The Lowly Radish

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The Lowly Radish – It’s Time to give it a little more respect

Radishes have a long history. In the ancient pyramids of Egypt, replicas of radishes have been found crafted in gold accompanied by beets in silver and turnips fashioned in lead. Although evidently important to the Egyptians of the day, today’s domestic radishes are believed to have originated from China. There wild radishes grow natively in abundance and have long been known for their health and nutritional qualities.

They are very beneficial to both the liver and the stomach. Their high fibre content improves digestion and water retention while working to prevent constipation. They support the liver, a major detoxifying organ. One liver issue, jaundice, results in higher than normal bilirubin levels. Too much bilirubin causes the yellow coloration associated with jaundice. Black radishes (more available in fall than the spring) are preferred as being the most effective at removing this excess bilirubin.

Consuming radishes further supports the livers efforts at detoxifying the blood and body by helping to supply more fresh oxygen to the red blood cells thus slowing their destruction and ensuing toxin production. Eating radishes also increases urine production, due to their diuretic propeties. This property further speeds up the detoxification process in support of good health.

But the benefits don’t end there. Radishes are an excellent source of flavonoids including anthocyanins which have been linked to reduced occurrence of cardiovascular disease as well as displaying anti-cancer and anti-inflammatory properties. There also, rich in vitamin C and folic acid and potassium. Potassium reduces blood pressure by widening the flow of blood.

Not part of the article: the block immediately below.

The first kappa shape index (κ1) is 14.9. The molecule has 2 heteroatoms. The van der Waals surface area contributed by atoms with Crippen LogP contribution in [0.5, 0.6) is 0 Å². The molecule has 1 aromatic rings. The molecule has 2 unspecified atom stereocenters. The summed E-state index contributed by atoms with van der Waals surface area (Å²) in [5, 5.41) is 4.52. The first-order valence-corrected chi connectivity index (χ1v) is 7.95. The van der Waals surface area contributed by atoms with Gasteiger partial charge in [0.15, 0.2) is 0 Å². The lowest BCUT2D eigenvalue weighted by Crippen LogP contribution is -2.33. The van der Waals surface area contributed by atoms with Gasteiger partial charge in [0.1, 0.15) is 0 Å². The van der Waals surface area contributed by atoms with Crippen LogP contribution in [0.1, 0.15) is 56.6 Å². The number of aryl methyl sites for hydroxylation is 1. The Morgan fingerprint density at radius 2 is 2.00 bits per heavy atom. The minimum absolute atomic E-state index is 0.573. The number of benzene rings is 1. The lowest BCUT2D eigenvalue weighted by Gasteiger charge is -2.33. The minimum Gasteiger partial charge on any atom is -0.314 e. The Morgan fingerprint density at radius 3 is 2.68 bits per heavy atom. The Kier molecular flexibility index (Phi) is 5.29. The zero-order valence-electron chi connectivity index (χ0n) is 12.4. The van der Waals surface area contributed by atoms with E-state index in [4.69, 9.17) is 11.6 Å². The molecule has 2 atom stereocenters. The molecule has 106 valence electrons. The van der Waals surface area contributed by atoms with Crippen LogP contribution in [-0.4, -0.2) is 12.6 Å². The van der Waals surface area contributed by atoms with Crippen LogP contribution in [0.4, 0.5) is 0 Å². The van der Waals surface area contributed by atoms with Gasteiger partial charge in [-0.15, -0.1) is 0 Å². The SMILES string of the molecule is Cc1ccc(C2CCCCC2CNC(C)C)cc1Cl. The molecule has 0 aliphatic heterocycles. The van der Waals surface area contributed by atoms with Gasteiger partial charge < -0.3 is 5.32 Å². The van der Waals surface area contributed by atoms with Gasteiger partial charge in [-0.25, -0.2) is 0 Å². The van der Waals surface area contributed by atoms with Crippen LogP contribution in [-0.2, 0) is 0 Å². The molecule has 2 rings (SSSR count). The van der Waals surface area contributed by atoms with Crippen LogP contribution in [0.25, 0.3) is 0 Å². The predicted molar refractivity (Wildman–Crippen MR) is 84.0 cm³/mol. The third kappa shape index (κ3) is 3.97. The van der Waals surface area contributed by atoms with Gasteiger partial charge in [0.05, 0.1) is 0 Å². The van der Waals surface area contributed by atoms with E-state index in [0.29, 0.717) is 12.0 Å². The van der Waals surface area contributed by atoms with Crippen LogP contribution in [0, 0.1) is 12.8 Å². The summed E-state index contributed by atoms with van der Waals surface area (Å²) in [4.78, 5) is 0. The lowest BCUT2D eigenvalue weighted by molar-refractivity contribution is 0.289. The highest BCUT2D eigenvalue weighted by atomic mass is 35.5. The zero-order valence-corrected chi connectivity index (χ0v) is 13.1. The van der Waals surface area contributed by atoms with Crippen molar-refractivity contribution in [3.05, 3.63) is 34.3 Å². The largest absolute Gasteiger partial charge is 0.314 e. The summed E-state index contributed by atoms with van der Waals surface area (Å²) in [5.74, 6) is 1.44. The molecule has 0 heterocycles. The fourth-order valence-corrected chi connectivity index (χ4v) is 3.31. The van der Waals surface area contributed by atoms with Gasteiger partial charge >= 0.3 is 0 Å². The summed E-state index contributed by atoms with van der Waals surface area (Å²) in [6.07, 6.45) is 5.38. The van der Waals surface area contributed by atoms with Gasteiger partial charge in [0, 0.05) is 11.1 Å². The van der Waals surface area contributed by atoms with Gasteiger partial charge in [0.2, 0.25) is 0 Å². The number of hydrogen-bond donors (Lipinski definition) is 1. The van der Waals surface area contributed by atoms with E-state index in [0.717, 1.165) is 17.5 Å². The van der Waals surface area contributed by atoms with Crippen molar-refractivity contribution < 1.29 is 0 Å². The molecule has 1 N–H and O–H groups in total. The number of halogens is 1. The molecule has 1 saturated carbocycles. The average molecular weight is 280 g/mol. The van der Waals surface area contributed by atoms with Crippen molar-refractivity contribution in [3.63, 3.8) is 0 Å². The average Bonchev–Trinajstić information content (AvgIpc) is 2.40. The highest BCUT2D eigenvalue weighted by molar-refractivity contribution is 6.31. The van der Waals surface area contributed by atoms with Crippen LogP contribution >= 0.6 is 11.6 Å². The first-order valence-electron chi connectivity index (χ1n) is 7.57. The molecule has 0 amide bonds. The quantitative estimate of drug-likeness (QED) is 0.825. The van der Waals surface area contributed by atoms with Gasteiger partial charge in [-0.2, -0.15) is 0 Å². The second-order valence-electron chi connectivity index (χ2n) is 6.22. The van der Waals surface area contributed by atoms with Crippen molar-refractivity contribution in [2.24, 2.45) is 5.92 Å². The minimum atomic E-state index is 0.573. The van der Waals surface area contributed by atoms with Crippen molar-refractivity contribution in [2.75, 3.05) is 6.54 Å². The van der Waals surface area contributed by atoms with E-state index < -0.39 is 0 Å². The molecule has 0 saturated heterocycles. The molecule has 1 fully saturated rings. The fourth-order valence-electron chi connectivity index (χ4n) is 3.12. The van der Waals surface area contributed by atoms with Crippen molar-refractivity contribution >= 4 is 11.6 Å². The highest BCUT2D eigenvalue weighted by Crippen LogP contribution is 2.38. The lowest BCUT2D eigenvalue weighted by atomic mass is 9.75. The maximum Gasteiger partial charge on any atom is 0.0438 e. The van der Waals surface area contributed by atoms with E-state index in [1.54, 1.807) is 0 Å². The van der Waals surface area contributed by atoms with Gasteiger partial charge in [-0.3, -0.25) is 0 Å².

Diabetics should like them. They are low on the glycemic index so they don’t impact sugar levels. Also, good appetizer, breath freshener, and metabolism regulator. It is an akaline forming food which makes them helpful in keeping pH from getting too acidic. With their many benefits, you’ll want to be sure you get your hands on some this spring, but not everyone should consume a lot of them.

If you have gall bladder issues, exercise caution. Anyone who has gallstones could find them quite irritating and may wish to avoid them. But you don’t have to actually eat the radishes to make use of them. They’re more than just nutritious good eating.

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Other Uses For Radishes

  • Smashed or grated raw radish makes a good cleanser and can be used in an efficient face pack. The disinfectant properties help clear up skin disorders.
  • Drinking a bit of radish juice mixed with a little black salt can be help to lower body temperature and provide relief from inflammation during a fever,
  • A poultice or grated raw radish or simply a cut radish can be placed on insect bites to provide quick relief. The juice can reduce pain and swelling while it soothes the affected area.

Quick snack or Nice Garnish

Radishes are great for people on the go. They can be eaten raw, often enjoyed with just a sprinkle of salt or dunked in a ready made vegetable dip. They also make a colourful nutritious addition to a meal simply being cleaned sliced and added to a quick salad.

For those who don’t enjoy the peppery flavour of raw radishes, pickled radishes may be a hit. In Japan pickled radishes make up part of the core diet. Could it be that this fact in combination with the high potassium levels and detox properties of this root has helped the Japanese to survive the Fukishima nuclear incident so well?  Try our pickled radish recipe!


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